Ever notice that human rights lawyers are almost never characters in romantic comedies? If there does happen to be a human rights lawyer character, he is portrayed as a stuffy old stick-in-the-mud like Mark Darcy in Bridget Jones’ Diary. (There’s also the guy that Ricky Gervais is supposed to get Tea Leoni to break up with in Ghost Town, which probably also proves that you really only even have a human rights lawyer as a character because there was a Brit involved.) But the reality is that I would never be able to do this work if I didn’t have a sense of humor. The subject matter may be serious, but the fact is that bizarre and funny things happen all the time to us human rights lawyers. Here are just a couple of examples:
1. The “Did I Accidentally Stumble Into a Comedy Sketch?” Moment. During an interview on Sierra Leonean television, the chair I was sitting in started to fall apart. It didn’t crash to the ground or anything, but all the parts (legs, arms, seat) just started to shift slowly towards the left. I had to increasingly lean the other way to keep from sliding to the ground. You try answering questions about women’s rights when you’re sitting on Fun House furniture.
2. The “Did I Just Hear That?” Moment, a.k.a. the “What Is this, Monty Python?” Moment. Last year, during an interview with a government official about conditions on a refugee camp, the guy suddenly stops the discussion and just randomly throws out, “So … does anyone here speak … NORWEGIAN?” After the interview, I also learned that this guy was “the number 3 film idol in Ghana.” Apparently, being #3 on the Ghanaian film scene doesn’t make you a big enough star to quit your day job.
I’ve learned to look for and relish the humor in every situation. My penchant for absurdity has brought me a lot of joy. Here are a few photos from various countries in West Africa.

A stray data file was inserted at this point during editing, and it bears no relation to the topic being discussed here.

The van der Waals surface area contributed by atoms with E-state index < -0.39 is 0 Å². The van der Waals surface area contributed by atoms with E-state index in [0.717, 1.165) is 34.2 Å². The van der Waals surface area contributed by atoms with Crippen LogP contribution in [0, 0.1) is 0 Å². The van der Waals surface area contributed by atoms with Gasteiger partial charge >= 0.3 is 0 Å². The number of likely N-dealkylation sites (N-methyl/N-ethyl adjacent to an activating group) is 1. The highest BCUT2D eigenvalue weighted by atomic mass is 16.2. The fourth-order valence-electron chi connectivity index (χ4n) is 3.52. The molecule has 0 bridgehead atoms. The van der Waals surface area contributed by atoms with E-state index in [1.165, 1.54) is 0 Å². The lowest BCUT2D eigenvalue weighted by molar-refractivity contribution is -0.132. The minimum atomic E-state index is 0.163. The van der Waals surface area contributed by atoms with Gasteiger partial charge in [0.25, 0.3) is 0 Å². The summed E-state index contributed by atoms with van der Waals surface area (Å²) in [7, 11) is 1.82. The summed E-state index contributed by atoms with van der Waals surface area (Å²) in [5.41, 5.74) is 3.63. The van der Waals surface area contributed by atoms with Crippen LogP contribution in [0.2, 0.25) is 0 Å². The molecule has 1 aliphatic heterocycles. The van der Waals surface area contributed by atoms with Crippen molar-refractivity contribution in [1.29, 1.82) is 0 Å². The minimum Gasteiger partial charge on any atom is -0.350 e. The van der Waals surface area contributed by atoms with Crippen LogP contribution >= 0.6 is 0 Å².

|Caution: Grown Ups!|
|El Sabor del Perú|
3. The “I Can’t Believe I Brought My Breast Pump to a Prison” Moment. I was once visiting a prison in Peru to observe the conditions of detention. During the first part of the visit, we had been given refreshment in the form of very, VERY large glasses of Inca Kola. We’re talking Big Gulp, Trenta sized beverages.
Never had Inca Kola before? It is a shocking electric yellow color. Supposedly, it is flavored with lemon verbena but to me it tastes like super-syrupy, bubblegum flavored cream soda. The Inca Kola in my very large glass on this late spring day was also very warm. But Inka Kola is a national icon and, since it would have been rude and ungracious not to accept it, I managed to do the right thing and drink it all. Which meant, of course, that I soon had to go to the bathroom. Since this was a men’s prison, this created a pretty big problem. Luckily, there was a private bathroom that I could use at the checkpoint to the high-security part of the prison. When I came out of the bathroom, the guard was going through my briefcase.
Now, I spent a cumulative total of about 40 months of my life breastfeeding my 3 kids and I had this small, battery-operated breast pump for when I traveled. When I came out of the bathroom, I discovered that the guard had taken the breast pump apart. He had all the pieces laid out and, one by one, was carefully holding them up to the light to examine them. He was obviously trying to figure out exactly what kind of weapon this strange object was. Could it be a bomb? Let’s just say he had never even heard of breast pump and it took some time to explain. Once he understood, the guard dropped the piece he was holding like it was a hot potato. He even started blowing on his fingers. The security check came to a speedy conclusion and we went on with our visit. By the time we came back out, though, the guard was laughing about it. Perhaps, like me, he is still telling that story and laughing about it to this very day.